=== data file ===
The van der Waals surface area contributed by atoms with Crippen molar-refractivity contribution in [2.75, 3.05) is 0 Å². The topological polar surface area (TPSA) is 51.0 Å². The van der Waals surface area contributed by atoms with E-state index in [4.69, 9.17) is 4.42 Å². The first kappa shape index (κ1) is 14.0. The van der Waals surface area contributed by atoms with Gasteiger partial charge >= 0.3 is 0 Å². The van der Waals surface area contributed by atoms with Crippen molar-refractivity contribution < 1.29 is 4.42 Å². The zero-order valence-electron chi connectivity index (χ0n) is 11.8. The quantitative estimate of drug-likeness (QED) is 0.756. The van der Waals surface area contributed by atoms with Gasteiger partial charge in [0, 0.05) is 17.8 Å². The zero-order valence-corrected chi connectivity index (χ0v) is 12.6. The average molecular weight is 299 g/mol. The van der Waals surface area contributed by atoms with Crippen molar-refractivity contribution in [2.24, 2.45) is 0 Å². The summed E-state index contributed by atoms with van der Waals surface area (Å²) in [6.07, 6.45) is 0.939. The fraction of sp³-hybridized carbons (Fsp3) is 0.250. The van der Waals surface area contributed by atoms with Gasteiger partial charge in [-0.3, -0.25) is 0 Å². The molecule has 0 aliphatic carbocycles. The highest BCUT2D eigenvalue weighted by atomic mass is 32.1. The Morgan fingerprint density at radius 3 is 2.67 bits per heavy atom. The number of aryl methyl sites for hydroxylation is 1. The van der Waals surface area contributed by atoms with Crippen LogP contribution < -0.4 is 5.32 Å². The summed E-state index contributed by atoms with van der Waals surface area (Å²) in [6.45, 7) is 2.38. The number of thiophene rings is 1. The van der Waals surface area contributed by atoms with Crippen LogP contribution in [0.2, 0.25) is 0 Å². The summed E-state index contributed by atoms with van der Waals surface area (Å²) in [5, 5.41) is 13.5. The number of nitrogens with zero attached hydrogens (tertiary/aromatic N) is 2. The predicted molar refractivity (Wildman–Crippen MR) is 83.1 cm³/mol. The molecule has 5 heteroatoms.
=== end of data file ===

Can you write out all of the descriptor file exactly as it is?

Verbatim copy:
The van der Waals surface area contributed by atoms with Crippen molar-refractivity contribution in [2.75, 3.05) is 0 Å². The topological polar surface area (TPSA) is 51.0 Å². The van der Waals surface area contributed by atoms with E-state index in [4.69, 9.17) is 4.42 Å². The first kappa shape index (κ1) is 14.0. The van der Waals surface area contributed by atoms with Gasteiger partial charge >= 0.3 is 0 Å². The van der Waals surface area contributed by atoms with Crippen molar-refractivity contribution < 1.29 is 4.42 Å². The zero-order valence-electron chi connectivity index (χ0n) is 11.8. The quantitative estimate of drug-likeness (QED) is 0.756. The van der Waals surface area contributed by atoms with Gasteiger partial charge in [0, 0.05) is 17.8 Å². The zero-order valence-corrected chi connectivity index (χ0v) is 12.6. The average molecular weight is 299 g/mol. The van der Waals surface area contributed by atoms with Crippen molar-refractivity contribution in [2.24, 2.45) is 0 Å². The summed E-state index contributed by atoms with van der Waals surface area (Å²) in [6.07, 6.45) is 0.939. The fraction of sp³-hybridized carbons (Fsp3) is 0.250. The van der Waals surface area contributed by atoms with Gasteiger partial charge in [-0.3, -0.25) is 0 Å². The molecule has 0 aliphatic carbocycles. The highest BCUT2D eigenvalue weighted by atomic mass is 32.1. The Morgan fingerprint density at radius 3 is 2.67 bits per heavy atom. The number of aryl methyl sites for hydroxylation is 1. The van der Waals surface area contributed by atoms with Crippen LogP contribution < -0.4 is 5.32 Å². The summed E-state index contributed by atoms with van der Waals surface area (Å²) in [6.45, 7) is 2.38. The number of thiophene rings is 1. The van der Waals surface area contributed by atoms with Crippen LogP contribution in [0.2, 0.25) is 0 Å². The summed E-state index contributed by atoms with van der Waals surface area (Å²) in [5, 5.41) is 13.5. The number of nitrogens with zero attached hydrogens (tertiary/aromatic N) is 2. The predicted molar refractivity (Wildman–Crippen MR) is 83.1 cm³/mol. The molecule has 5 heteroatoms.